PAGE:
It is ceaselessly contested and in motion, subject to change. Race is neither epiphenomenon or superstructure, not false consciousness. It is instead a fundamental organizing principle of social relations at both the individual and societal level. He draws on Mills again here, the work on whiteness by Ian Haney-Lopez (which I have only dipped into). Okihiro continues:

The white subject position, hence, is normativity, privilege, and domination. Correspondingly the nonwhite subject position is marginality (deviance), disadvantage, and subordination. (129)

This binary is of course disrupted by the various kinds of racial hierarchy always at play. Just one example, of course, is

the crazy conniptions of the census, in which white has remained constant but other racial classifications constantly shifting (130) … The US census produces race (and citizenship) and confirms what the courts have historically ruled: white and nonwhite are not scientific concepts but categories of privilege and rights as determined by whites. (133)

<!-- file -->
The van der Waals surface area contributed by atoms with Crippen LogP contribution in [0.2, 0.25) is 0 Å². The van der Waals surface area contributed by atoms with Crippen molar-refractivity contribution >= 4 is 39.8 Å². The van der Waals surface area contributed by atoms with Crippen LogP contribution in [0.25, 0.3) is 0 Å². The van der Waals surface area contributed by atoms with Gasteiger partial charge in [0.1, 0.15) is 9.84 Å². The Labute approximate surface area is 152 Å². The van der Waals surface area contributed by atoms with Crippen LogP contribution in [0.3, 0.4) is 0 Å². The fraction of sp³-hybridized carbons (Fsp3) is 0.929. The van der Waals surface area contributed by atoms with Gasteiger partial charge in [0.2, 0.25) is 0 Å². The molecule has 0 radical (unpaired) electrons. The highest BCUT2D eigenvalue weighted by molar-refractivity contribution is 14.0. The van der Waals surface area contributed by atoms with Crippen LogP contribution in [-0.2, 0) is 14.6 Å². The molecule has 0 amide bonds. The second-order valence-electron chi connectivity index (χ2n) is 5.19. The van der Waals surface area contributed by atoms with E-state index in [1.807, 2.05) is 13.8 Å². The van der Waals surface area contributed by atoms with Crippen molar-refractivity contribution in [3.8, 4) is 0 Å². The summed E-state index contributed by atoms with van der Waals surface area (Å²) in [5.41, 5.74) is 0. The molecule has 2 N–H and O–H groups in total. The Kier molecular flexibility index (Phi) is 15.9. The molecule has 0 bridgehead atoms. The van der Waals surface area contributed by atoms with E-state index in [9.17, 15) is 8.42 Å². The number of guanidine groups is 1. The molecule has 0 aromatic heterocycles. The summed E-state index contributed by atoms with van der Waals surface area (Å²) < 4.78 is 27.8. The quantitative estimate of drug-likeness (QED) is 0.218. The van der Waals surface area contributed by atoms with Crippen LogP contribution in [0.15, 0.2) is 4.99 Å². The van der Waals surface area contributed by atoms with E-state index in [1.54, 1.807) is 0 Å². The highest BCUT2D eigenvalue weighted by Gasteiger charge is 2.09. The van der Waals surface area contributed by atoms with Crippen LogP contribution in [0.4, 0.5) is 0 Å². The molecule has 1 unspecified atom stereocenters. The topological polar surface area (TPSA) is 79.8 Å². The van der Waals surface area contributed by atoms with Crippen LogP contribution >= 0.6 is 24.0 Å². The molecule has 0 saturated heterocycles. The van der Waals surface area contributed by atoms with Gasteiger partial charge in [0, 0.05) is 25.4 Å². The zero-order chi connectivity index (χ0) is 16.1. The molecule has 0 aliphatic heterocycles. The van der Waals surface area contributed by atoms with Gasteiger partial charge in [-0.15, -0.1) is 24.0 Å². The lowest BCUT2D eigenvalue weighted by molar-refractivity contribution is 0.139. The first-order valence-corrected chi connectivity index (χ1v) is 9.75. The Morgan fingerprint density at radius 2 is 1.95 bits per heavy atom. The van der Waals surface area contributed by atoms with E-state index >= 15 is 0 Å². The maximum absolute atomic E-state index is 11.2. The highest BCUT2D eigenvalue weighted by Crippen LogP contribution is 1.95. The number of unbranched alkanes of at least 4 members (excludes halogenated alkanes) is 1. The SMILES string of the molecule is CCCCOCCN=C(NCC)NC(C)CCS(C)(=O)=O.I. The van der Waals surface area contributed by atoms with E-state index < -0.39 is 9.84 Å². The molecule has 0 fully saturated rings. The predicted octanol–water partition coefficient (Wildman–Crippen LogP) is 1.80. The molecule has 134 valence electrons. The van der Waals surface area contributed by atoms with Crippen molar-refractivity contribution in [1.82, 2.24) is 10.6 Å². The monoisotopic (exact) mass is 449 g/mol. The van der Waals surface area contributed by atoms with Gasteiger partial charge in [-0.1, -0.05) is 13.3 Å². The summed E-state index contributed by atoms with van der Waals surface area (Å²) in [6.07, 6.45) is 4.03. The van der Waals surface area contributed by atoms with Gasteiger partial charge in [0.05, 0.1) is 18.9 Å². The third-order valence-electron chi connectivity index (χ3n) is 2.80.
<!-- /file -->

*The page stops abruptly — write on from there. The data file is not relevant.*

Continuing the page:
In the census, however, ‘white’ remains unproblematised, and Okihiro highlights the need to racialize whites. Du Bois of course did the same thing, he wrote The Souls of White Folk (much harder to find) as well as writing The Souls of Black Folk. Du Bois was just so fucking awesome, right? The more I read the more in awe of him I am, despite those talented tenth missteps. Anyway, Du Bois decades ago showed that ‘whiteness has a history… whiteness is a discourse, subjectivity, and social practice‘. By doing so, Okihiro writes ‘Du Bois marked what had been left unnmarked: he rendered the transparent visible‘ (134). And of course, since 1968 there has been a white ethnic revival and a new rise of white identity politics, both of which have employed the ideology of self-determination as voiced by Third World Peoples. All part of a wider backlash decrying racialism, and putting forward an ideology of color-blindness (135).

So where are the tools that we need to better talk about these complex dynamics, to locate and fight oppression. Okihiro writes

Masters tools can only partially dismantle the master’s house, we need to supply alternative languages and ideologies (136)